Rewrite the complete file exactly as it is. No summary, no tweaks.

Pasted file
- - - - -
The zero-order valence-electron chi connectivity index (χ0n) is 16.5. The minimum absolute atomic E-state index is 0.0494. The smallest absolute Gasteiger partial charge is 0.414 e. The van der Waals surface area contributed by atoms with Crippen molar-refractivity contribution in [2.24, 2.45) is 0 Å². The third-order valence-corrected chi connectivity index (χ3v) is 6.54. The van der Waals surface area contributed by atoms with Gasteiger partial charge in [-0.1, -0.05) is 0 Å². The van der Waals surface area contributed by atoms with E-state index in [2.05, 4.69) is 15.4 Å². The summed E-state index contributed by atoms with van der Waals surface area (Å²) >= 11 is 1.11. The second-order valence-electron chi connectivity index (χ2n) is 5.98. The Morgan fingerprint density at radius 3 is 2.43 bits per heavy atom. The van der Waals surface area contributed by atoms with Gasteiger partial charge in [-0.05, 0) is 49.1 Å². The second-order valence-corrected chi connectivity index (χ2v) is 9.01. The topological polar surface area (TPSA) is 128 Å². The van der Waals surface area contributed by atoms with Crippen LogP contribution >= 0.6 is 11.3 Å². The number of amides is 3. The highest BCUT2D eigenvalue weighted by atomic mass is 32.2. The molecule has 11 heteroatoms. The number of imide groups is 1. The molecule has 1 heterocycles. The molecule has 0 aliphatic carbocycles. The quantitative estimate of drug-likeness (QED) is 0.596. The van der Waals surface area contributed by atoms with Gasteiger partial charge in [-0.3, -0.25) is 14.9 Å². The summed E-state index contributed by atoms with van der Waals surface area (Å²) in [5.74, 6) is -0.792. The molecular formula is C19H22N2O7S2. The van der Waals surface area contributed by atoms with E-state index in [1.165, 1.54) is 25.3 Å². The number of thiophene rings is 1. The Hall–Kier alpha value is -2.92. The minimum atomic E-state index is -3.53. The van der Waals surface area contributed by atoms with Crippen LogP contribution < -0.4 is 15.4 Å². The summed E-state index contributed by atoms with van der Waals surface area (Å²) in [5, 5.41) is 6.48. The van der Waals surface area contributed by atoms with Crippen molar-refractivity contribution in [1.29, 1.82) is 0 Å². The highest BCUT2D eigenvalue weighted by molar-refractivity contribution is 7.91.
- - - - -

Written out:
The zero-order valence-electron chi connectivity index (χ0n) is 16.5. The minimum absolute atomic E-state index is 0.0494. The smallest absolute Gasteiger partial charge is 0.414 e. The van der Waals surface area contributed by atoms with Crippen molar-refractivity contribution in [2.24, 2.45) is 0 Å². The third-order valence-corrected chi connectivity index (χ3v) is 6.54. The van der Waals surface area contributed by atoms with Gasteiger partial charge in [-0.1, -0.05) is 0 Å². The van der Waals surface area contributed by atoms with E-state index in [2.05, 4.69) is 15.4 Å². The summed E-state index contributed by atoms with van der Waals surface area (Å²) >= 11 is 1.11. The second-order valence-electron chi connectivity index (χ2n) is 5.98. The Morgan fingerprint density at radius 3 is 2.43 bits per heavy atom. The van der Waals surface area contributed by atoms with Gasteiger partial charge in [-0.05, 0) is 49.1 Å². The second-order valence-corrected chi connectivity index (χ2v) is 9.01. The topological polar surface area (TPSA) is 128 Å². The van der Waals surface area contributed by atoms with Crippen LogP contribution >= 0.6 is 11.3 Å². The number of amides is 3. The highest BCUT2D eigenvalue weighted by atomic mass is 32.2. The molecule has 11 heteroatoms. The number of imide groups is 1. The molecule has 1 heterocycles. The molecule has 0 aliphatic carbocycles. The quantitative estimate of drug-likeness (QED) is 0.596. The van der Waals surface area contributed by atoms with Gasteiger partial charge in [-0.3, -0.25) is 14.9 Å². The summed E-state index contributed by atoms with van der Waals surface area (Å²) in [5.74, 6) is -0.792. The molecular formula is C19H22N2O7S2. The van der Waals surface area contributed by atoms with E-state index in [1.165, 1.54) is 25.3 Å². The number of thiophene rings is 1. The Hall–Kier alpha value is -2.92. The minimum atomic E-state index is -3.53. The van der Waals surface area contributed by atoms with Crippen LogP contribution < -0.4 is 15.4 Å². The summed E-state index contributed by atoms with van der Waals surface area (Å²) in [5, 5.41) is 6.48. The van der Waals surface area contributed by atoms with Crippen molar-refractivity contribution in [1.29, 1.82) is 0 Å². The highest BCUT2D eigenvalue weighted by molar-refractivity contribution is 7.91.